It is important to remember Bird’s impact on the current Yankee core, though. When Greg Bird had his coming out party in 2015, it gave the Yankee front office confidence that the young guns coming up through the system were for real. I really think that Bird’s success in 2015 ushered in the youth movement we saw in 2016 and 2017. I will always remember Bird fondly for that, “Bird is the Word,” and the 2017 playoffs. I hope that Bird finally gets healthy enough to make an impact elsewhere. I wish it could have happened in pinstripes, but the Yankees are right to cut bait now.

The Most Interesting Move

Almost all of the players the Yankees added to the 40-man roster were players that were expected to be protected, but one name surprised me: Brooks Kriske.

Kriske is not a player that many outlets have talked about much since he was drafted in the 6th round in the 2016 draft following 4 years at USC. Kriske had a solid showing after signing, but promptly required Tommy John Surgery and missed the entirety of the 2017 season rehabbing. Kriske continued rehabbing for much of 2018 as well, and was solid, but unspectacular when he did pitch. Coming into 2019, he was virtually unknown outside the organization.

Kriske made waves in 2019. Kriske’s velocity jumped from the 90-93 MPH range into the 94-97 MPH range. Kriske pairs that fastball with a good slider and a knockout splitter that he added just this season. Despite the fact that Kriske was old for both A+ and AA this season, he still found significant success, pitching to a 2.08 ERA over 60.2 IP. More interestingly, his strikeout rate was up to 11.9 K/9. Plenty of relievers are capable of those numbers, but reports of Kriske’s stuff have been universally positive since his velocity jump.

Kriske was not on my radar as someone who could get added to the roster, but the Yankees clearly believe enough in his abilities to protect him…for now.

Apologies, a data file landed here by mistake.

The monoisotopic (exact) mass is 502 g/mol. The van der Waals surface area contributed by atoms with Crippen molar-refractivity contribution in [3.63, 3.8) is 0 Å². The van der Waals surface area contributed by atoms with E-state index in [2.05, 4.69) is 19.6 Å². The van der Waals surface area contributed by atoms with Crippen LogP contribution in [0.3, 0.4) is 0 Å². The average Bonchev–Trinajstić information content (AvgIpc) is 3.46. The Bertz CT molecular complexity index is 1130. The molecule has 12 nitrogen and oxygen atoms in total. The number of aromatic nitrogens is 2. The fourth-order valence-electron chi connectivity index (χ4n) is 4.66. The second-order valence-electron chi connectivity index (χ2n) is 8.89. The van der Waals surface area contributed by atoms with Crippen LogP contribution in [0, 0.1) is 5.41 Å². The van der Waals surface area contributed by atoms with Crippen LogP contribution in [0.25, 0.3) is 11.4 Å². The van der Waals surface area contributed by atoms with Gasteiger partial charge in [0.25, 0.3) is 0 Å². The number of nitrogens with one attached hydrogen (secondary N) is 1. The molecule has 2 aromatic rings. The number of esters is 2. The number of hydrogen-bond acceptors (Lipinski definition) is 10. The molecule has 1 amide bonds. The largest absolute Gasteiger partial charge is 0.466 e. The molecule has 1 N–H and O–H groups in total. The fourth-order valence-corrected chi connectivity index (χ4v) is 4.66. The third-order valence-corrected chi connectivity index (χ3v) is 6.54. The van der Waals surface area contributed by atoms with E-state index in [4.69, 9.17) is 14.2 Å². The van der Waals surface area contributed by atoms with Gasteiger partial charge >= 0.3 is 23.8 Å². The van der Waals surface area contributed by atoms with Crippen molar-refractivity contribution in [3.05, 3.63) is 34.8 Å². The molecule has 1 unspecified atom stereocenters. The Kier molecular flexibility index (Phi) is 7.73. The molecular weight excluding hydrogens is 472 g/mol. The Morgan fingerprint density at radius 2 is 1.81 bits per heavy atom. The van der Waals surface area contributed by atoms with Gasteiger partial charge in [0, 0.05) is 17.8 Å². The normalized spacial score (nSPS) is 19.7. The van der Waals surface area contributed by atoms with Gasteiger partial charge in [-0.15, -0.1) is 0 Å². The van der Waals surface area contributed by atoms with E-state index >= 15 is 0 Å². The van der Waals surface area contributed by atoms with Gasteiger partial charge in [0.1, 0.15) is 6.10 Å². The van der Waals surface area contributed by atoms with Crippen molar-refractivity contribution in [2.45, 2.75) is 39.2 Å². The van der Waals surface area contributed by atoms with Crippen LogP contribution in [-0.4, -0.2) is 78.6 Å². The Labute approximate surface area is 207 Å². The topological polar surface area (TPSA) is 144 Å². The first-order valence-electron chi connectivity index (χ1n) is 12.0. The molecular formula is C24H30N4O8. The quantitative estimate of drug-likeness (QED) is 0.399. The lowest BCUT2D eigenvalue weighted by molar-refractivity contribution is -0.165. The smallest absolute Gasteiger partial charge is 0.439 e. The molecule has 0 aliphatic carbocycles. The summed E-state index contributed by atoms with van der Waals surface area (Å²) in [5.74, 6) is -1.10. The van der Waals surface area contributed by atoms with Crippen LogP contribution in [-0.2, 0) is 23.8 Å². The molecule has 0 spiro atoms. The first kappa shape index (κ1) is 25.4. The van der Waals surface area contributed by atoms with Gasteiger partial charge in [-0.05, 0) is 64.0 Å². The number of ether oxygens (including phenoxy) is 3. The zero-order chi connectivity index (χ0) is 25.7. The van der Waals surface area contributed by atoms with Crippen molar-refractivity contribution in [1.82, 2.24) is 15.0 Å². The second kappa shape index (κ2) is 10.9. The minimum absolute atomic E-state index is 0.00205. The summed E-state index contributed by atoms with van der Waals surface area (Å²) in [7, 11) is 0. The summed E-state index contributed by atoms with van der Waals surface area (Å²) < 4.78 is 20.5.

I am excited by Kriske’s development. The effort is a bit high-effort, but the stuff looks to be for real. Check out this video of Kriske pitching early last season for A+ Tampa. I’m pretty sure this video was taken before Kriske was using the splitter in games, but this gives you a pretty good idea of what he’s like when he’s on:

Wrapping Up the Moves

The only other player designated for assignment was Nestor Cortes Jr. Cortes Jr. is a bit of a throwback, which is fun. He throws from multiple arm slots, changes shapes with his breaking ball, and mixes speeds with his fastball. That said, the performance was never there this year, and the Yankees can likely find better mop-up pitchers.

Estevan Florial, Deivi Garcia, Luis Gil, Luis Medina, Nick Nelson, and Miguel Yajure are all good enough prospects that they surely would have been taken in the Rule 5 Draft. They all deserved to be protected, and kudos to the Yankees for making tough decisions that allowed them to protect these guys for now.

More Moves Are Coming

The 40-man roster is currently full. Obviously, the Yankees have more holes to fill, and it is expected (hoped) that there will be a Free Agent pitcher or two under the Yankees’ Christmas Tree this year. Between Free Agency and trades, it is likely that even some of the guys protected last night could be on the move. Despite being protected, each of these guys remains on the 40-man bubble pending further moves.

I hope Ellsbury, Bird, and Cortes Jr. find success elsewhere (preferably not in the AL East). Besides that, I am thrilled that the Yankees protected guys that could be part of a sustained youth movement.